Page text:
Transforming the ritual process into an alchemical process took interesting turns. Where in the ritual the candidate sees two officers, one in the west and one in the east, the Z2 alchemical practice replaces the officers with the sun and moon, exposing the alchemical fermentation to their rays. I had thought this a new idea from the Golden Dawn but it appears in the Motus Liber which tells us to collect the dew and ferment it under the moonlight as well. The Magia Divina introduces the solar rays part to the Rosicrucian process but uses magical mirrors to project the rays into the vessel.
Concluding how much alchemy the original Order did, it appears Ayton was the real practitioner. His notebooks also contain alchemical rituals based on the Z2 alchemy. But it remains; lab alchemy remained secondary in the original Golden Dawn, which clearly prefers to subject the candidate to the process of transmutation. Practical alchemy took a back seat. However this was not a bad thing.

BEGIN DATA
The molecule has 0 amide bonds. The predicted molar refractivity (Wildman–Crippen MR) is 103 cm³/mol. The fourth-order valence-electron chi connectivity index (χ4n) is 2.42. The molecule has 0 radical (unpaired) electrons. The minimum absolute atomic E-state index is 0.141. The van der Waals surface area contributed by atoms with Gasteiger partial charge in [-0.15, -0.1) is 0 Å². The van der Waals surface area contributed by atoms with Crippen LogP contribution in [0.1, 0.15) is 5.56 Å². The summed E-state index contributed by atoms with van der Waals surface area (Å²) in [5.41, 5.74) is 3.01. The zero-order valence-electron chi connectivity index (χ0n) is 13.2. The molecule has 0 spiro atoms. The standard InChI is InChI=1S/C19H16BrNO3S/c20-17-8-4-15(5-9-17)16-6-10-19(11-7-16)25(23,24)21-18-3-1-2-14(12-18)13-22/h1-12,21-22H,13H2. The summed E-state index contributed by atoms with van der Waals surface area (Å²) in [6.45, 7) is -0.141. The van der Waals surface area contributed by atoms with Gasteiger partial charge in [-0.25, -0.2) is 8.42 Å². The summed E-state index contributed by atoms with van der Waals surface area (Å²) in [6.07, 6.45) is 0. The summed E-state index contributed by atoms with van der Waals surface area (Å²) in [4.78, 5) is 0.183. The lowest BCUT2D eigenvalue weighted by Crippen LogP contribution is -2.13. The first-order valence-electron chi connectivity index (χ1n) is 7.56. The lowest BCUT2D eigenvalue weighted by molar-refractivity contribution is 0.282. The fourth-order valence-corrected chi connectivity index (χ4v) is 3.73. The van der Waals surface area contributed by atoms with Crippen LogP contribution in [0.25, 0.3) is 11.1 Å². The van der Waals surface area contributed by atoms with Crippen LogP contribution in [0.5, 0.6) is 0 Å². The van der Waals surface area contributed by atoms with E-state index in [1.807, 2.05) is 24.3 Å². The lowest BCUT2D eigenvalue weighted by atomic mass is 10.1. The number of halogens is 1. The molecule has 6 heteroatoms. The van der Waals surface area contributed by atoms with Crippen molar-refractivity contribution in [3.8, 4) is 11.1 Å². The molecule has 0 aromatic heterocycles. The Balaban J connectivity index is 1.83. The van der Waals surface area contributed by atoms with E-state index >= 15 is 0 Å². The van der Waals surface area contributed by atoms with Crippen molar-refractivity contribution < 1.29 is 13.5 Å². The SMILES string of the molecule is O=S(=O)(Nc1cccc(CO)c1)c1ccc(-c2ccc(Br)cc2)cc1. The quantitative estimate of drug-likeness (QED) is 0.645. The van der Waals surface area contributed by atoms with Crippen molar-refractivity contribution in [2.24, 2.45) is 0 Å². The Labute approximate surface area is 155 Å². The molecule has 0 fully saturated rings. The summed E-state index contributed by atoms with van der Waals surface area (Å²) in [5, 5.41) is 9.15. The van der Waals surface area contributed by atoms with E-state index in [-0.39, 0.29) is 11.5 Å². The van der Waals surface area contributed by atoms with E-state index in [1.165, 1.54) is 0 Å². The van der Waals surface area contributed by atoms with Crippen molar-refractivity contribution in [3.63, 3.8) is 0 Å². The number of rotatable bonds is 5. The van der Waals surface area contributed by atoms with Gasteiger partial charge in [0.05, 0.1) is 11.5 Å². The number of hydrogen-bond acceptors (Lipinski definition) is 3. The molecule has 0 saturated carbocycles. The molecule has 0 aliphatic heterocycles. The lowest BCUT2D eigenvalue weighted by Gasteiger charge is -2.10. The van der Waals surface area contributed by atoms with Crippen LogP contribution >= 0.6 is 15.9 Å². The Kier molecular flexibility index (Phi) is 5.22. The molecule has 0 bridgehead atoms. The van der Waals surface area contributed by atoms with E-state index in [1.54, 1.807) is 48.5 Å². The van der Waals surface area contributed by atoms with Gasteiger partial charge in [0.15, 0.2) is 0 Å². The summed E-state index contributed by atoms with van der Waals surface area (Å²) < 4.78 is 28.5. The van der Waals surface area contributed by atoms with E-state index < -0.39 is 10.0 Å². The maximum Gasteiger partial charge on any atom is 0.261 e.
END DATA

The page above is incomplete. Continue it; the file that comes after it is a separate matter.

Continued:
After all, in my last post on Rosicrucian alchemy it was established while there are many forms of alchemy, the form of alchemy that is SPECIFIC to the ROSICRUCIAN tradition was in fact an INTERNAL art that applied the process to body. Thus we should be looking for that practice in the Golden Dawn.
This is after all a Rosicrucian Review and not a general alchemical one.
So far we’ve covered the early phase of G.D alchemy.
Next I’ll go into the Stella Matutina and Alpha et Omega alchemy approaches, and then round off with what modern G.D leaders are teaching.
So the final alchemy score will have to wait till the next blog post.
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With warmest wishes, Samuel Robinson